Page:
Lexus, Toyota's luxury brand, was the most reliable in the survey, followed by Toyota, Mini, Acura and Honda. The five lowest-ranking brands were Jeep, Volkswagen, Rivian, Mercedes-Benz and Chrysler.

The most reliable segment of the market was compact cars, followed by sportscars, small pickups, midsize and large cars, luxury midsize and large cars. Electric cars, electric SUVs, full-size pickups, midsize pickups, and electric pickups had the worst reliability.

Consumer Reports says its survey of subscribers, representing 330,000 vehicles, took place last spring and summer. It asked owners of vehicles from the 2000 through 2023 model years, with a smattering of 2024 models, about problems they had experienced in the previous 12 months.

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    InsideEVs Global
That’s why Consumer Reports put 22 zero-emissions cars to the test by driving them with a full battery at a constant speed of 70 miles per hour until they shut down
All the cars tested by CR were purchased anonymously from local dealerships and vehicle manufacturers. The outside temperature was between 70 and 90 degrees Fahrenheit, the tire pressure was set to factory specifications, the vehicles were preconditioned inside a garage, and the climate control was set to 72 degrees.
The biggest outlier was the Ford F-150 Lightning with the Extended Range battery, which ran out of battery after 270 miles, 50 miles less than the EPA estimate, followed by the Lucid Air Touring and Tesla Model S Long Range. In the case of the Air, it missed its 384-mile estimate by 40 miles, while the Model S fell 39 miles short of its 405-mile advertised range.

Reports Drove 22 EVs Until They Died. Nearly Half Fell Short Of Their EPA Ranges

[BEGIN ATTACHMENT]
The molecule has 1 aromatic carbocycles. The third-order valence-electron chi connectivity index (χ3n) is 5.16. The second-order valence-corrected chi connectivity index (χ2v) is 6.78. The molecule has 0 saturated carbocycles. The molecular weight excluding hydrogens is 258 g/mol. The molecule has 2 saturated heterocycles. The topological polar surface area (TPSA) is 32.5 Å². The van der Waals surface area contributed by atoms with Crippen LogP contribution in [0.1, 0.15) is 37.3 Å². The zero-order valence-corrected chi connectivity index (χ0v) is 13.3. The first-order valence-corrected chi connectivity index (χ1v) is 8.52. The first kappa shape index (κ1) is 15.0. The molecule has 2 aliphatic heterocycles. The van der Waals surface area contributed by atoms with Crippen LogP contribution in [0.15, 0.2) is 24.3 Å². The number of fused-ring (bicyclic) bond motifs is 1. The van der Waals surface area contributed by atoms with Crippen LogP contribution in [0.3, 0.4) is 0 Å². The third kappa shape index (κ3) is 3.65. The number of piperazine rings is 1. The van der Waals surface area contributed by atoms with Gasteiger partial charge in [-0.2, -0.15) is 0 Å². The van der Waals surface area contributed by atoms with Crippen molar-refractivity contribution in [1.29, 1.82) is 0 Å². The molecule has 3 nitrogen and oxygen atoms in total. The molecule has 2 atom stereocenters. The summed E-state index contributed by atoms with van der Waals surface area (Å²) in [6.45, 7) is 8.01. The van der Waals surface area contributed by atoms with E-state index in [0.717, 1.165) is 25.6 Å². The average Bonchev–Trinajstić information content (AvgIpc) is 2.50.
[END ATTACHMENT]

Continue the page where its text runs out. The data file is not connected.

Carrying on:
Here’s the complete list of EVs that were range-tested by CR:

Model EPA Rating CR Tested Range
Audi Q4 50 E-Tron Premium Plus 241 Miles 226 Miles
BMW i4 M50 271 Miles 318 Miles
BMW iX xDrive50 324 Miles 370 Miles
Ford F-150 Lightning Lariat ER 320 Miles 270 Miles
Ford Mustang Mach-E Premium AWD ER 270 Miles 299 Miles
Genesis Electrified GV70 Advanced 236 Miles 220 Miles
Genesis GV60 Advanced 248 Miles 251 Miles
Hyundai Ioniq 5 SEL AWD 256 Miles 267 Miles
Hyundai Ioniq 6 SEL AWD 270 Miles 265 Miles
Kia EV6 Wind AWD 274 Miles 277 Miles
Kia Niro EV Wind 253 Miles 239 Miles
Lexus RZ 450e Premium 220 Miles 202 Miles
Lucid Air Touring 384 Miles 344 Miles
Mercedes-Benz EQE 350 4Matic 260 Miles 332 Miles
Mercedes-Benz EQE SUV 350 4Matic 253 Miles 284 Miles
Mercedes-Benz EQS 580 4Matic 340 Miles 380 Miles
Mercedes-Benz EQS SUV 450 4Matic 285 Miles 314 Miles
Nissan Ariya Platinum+ AWD 257 Miles 253 Miles
Rivian R1T 314 Miles 344 Miles
Subaru Solterra Limited 222 Miles 210 Miles
Tesla Model S Long Range 405 Miles 366 Miles
Volkswagen ID.4 Pro S AWD 240 Miles 253 Miles
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17 minutes ago, Malcolm said:

we are told this will happen, mostly by those with garages or parking pads but:

How do you charge an EV without a garage or driveway? | Watch (msn.com)

You have to be some sort of immense moron if you buy an EV without a garage or driveway.  Actually, even if you have a garage or driveway.